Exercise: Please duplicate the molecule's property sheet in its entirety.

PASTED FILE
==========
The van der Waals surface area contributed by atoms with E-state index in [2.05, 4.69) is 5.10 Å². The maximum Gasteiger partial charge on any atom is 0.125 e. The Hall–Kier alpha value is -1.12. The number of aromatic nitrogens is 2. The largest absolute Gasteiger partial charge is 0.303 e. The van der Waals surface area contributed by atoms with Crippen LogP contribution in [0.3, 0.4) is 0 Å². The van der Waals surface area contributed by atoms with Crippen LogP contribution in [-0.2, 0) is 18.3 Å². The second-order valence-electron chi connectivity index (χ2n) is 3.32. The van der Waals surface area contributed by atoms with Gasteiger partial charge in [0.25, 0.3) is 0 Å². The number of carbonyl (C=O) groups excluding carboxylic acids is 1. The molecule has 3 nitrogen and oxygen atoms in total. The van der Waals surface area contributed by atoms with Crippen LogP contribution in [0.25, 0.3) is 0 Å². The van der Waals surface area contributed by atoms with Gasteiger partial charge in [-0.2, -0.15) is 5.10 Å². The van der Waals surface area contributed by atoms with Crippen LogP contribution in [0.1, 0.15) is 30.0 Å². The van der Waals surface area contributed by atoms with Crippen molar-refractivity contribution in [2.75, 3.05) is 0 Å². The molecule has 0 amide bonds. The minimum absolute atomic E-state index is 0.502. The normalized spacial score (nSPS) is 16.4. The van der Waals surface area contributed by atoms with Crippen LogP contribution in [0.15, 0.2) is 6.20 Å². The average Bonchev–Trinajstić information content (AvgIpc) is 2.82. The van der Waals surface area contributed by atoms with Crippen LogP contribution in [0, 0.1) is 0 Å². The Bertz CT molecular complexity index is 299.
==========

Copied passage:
The van der Waals surface area contributed by atoms with E-state index in [2.05, 4.69) is 5.10 Å². The maximum Gasteiger partial charge on any atom is 0.125 e. The Hall–Kier alpha value is -1.12. The number of aromatic nitrogens is 2. The largest absolute Gasteiger partial charge is 0.303 e. The van der Waals surface area contributed by atoms with Crippen LogP contribution in [0.3, 0.4) is 0 Å². The van der Waals surface area contributed by atoms with Crippen LogP contribution in [-0.2, 0) is 18.3 Å². The second-order valence-electron chi connectivity index (χ2n) is 3.32. The van der Waals surface area contributed by atoms with Gasteiger partial charge in [0.25, 0.3) is 0 Å². The number of carbonyl (C=O) groups excluding carboxylic acids is 1. The molecule has 3 nitrogen and oxygen atoms in total. The van der Waals surface area contributed by atoms with Crippen LogP contribution in [0.25, 0.3) is 0 Å². The van der Waals surface area contributed by atoms with Gasteiger partial charge in [-0.2, -0.15) is 5.10 Å². The van der Waals surface area contributed by atoms with Crippen LogP contribution in [0.1, 0.15) is 30.0 Å². The van der Waals surface area contributed by atoms with Crippen molar-refractivity contribution in [2.75, 3.05) is 0 Å². The molecule has 0 amide bonds. The minimum absolute atomic E-state index is 0.502. The normalized spacial score (nSPS) is 16.4. The van der Waals surface area contributed by atoms with Crippen LogP contribution in [0.15, 0.2) is 6.20 Å². The average Bonchev–Trinajstić information content (AvgIpc) is 2.82. The van der Waals surface area contributed by atoms with Crippen LogP contribution in [0, 0.1) is 0 Å². The Bertz CT molecular complexity index is 299.